By Rob Brezsny
ARIES (March 21-April 19): If you’re stumped about what present to give someone for a special occasion, you might buy him or her a gift card. It’s a piece of plastic that can be used as cash to buy stuff at a store. The problem is, a lot of people neglect to redeem their gift cards. They leave them in drawers and forget about them. Financial experts say there are currently billions of dollars going to waste on unredeemed gift cards. This is your metaphor of the moment, Aries. Are there any resources you’re not using? Any advantages you’re not capitalizing on? Any assets you’re ignoring? If so, fix the problem. Read the rest of this entry »
By Tony Fitzpatrick
Well, it’s over, the fat lady has sung and the kinder, more sensitive Rahm has won another term. Chuy Garcia ran an honorable, honest campaign and honorable and honest gets you shit, and shoved in it—when it comes to Chicago politics.
No big deal. Baseball season started and it is still colder than a nun’s ass on Good Friday. On opening night the Cubs forgot that, after all of that Old Style, people would need to take a leak and started filling their beer receptacles with the personally brewed amber fluid. Jesus, shut it down to one bathroom and the whole park turns into “Lord of the Flies” in a blue ball cap.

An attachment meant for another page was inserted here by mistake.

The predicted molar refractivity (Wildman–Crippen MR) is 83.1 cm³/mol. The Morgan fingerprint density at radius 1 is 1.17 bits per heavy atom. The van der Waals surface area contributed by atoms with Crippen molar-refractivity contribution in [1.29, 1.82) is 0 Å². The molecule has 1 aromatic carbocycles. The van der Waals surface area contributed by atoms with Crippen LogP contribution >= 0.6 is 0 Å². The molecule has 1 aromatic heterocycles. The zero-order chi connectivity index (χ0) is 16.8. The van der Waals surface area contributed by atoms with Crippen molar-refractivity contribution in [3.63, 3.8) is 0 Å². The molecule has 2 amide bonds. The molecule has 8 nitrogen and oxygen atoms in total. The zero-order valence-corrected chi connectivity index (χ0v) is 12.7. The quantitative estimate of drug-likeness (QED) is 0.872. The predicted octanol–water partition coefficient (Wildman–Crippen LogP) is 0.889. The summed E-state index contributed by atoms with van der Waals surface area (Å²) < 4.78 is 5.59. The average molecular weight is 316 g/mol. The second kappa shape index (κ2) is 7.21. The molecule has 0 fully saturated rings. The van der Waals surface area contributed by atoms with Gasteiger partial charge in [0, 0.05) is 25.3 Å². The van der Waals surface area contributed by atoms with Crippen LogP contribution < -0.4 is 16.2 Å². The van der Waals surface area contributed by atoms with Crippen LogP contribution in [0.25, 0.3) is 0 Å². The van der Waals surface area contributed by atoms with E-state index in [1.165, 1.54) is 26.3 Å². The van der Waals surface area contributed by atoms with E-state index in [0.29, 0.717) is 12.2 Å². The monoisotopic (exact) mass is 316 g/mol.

Such are the pleasures of spring in Chicago. Not that my White Sox had it any better. Jeff Samardzija and the Sox bullpen got shelled in their first game in Kansas City 10-1, therefore making it hard to harass Cub fans about the rivers of piss over at the friendly confines. Read the rest of this entry »
By John Greenfield
“Some people think pedicabbers are nuisance, but we’re really only here to help people,” says Darren Hilton, forty-two. A former bicycle messenger, he’s been in the bike taxi business for five years. “As pedicab operators, our job is to give visitors red-carpet service and keep them coming back to Chicago.”